Until age 1, breastmilk and formula are your baby’s prime source of nutrition. In fact, that is all they actually need. Though it’s great to introduce a baby to solids between 6 and 8 months of age, you actually don’t HAVE to. Food before one is *mostly* for fun. Yes, it gives some benefit and vitamins, but a baby can thrive off breastmilk and formula until their first birthday. Water is no different.

But, just like offering solids, getting your baby introduced to water through sips at a time can be a good thing. Remember, you are just supplementing at this age, not giving your baby full bottles of water. Here is a good guide to how much water your baby can have between 6 and 12 months.

6 - 8 Months: Offer 1 - 3 ounces per day

8-10 Months: Offer 2 - 4 ounces per day

10 - 12 Months: Offer 4 - 8 ounces per day

Notice how we said the word “offer.” Your baby, especially in the very beginning, may drink hardly any water at all. 

These are the two reasons your baby may not drink any extra water initially:

  1. Remember, your baby should still be getting properly hydrated from breastmilk or formula. They may just feel the need to take in more fluids than they’re already getting from that. And that’s fine!
  2. We’ll cover this, but you’re going to want to introduce this water from a sippy cup. And for those first 1 - 2 months that you’re giving your baby the sippy cup, it’s very likely that not much of it will actually make it into their mouth.

A good place to start with water introduction is by placing a sippy cup of water with about 2 ounces of water on your child’s tray as you begin to introduce solid foods. You can try to offer sips from the sippy cup while gradually teaching them how to hold it, but they may refuse to drink or throw the cup on the floor. That’s okay! 

Your baby is learning a lot at this age, including how to keep food in their mouths, too. So don’t be surprised if they don’t want to have anything to do with the sippy cup at first. Just know that you’re making a bit of progress everyday toward them becoming an independent drinker. It takes time. 

And if you want to wait a few weeks to introduce the sippy cup of water just to focus on starting solid foods instead, that works, too. The AAP recommends that a sippy cup be introduced between 6 and 9 months, so if you want to wait a bit longer or if your baby isn’t showing any interest, feel free to give it a rest for a few weeks.

Do I need to give my baby water when she/he turns six months old?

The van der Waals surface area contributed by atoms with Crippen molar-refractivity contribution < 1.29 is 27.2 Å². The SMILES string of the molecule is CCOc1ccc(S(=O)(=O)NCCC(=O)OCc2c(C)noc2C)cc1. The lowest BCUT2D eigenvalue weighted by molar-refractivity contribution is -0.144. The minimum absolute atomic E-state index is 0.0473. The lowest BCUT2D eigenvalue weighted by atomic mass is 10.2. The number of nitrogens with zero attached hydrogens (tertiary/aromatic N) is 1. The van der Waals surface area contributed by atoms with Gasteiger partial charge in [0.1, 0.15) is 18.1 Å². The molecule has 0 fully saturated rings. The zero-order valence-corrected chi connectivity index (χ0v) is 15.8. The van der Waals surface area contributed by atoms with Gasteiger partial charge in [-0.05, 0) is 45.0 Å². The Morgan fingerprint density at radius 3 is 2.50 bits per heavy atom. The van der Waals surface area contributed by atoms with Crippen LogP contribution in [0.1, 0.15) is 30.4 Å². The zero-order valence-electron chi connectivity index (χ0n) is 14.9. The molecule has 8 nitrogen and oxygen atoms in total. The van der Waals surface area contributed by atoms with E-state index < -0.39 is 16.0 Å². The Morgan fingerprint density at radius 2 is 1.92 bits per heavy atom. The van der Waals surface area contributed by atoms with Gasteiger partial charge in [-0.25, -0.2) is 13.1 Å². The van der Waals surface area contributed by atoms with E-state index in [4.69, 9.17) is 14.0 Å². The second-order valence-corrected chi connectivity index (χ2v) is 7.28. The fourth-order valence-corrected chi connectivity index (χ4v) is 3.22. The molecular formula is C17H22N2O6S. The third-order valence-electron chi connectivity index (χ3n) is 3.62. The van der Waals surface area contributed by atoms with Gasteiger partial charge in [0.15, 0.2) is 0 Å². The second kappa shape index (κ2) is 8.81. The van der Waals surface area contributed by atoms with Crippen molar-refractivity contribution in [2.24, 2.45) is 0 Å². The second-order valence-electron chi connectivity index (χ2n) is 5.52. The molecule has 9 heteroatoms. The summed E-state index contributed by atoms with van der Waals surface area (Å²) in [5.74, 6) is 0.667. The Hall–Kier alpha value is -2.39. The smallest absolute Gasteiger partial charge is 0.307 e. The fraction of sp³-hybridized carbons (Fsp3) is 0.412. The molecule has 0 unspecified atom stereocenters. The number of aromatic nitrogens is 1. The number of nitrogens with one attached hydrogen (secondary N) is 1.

There isn't any reason that you must give your baby water at six months old. It's perfectly fine to wait a few months longer before introducing any water at all.

However, because 8 ounces of water per day is suggested for a one-year-old, we do recommend staring the water introduction process via a sippy cup by around 9 or 10 months. That will give them plenty of time to get adjusted to the idea of drinking something other than breastmilk or formula, while also adjusting to drinking from something other than a breast or bottle.

What kind of water should I give my 6 - 12-month-old baby?

If you do decide to give your baby water between the ages of 6 and 12 months, you might be wondering what kind of water they should be drinking.

At this point, you can follow the same guidelines that are given for the best water to use to prepare infant formula. The Mayo Clinic writes that it’s fine to give a baby any type of clean water whether that’s tap or bottled. If the tap water in your area is safe for you to drink, then it’s safe for your baby to drink, too.

If you are unsure about the purity of your water, use these instructions from Wikihow to get it tested. Tap water is generally ideal because of the fluoride it contains, but you can also find bottle water with added fluoride. 

You should NOT give your baby carbonated water. As far as any other drinks? Juice or other beverages should not be given to your baby until they are at least one year of age.

To sum up: ONLY breastmilk and/or formula until 6 months. Between 6 and 12 monhts, keep that as their main nutrition and hydration until the age of one, but feel free to offer sips of water now and then as needed!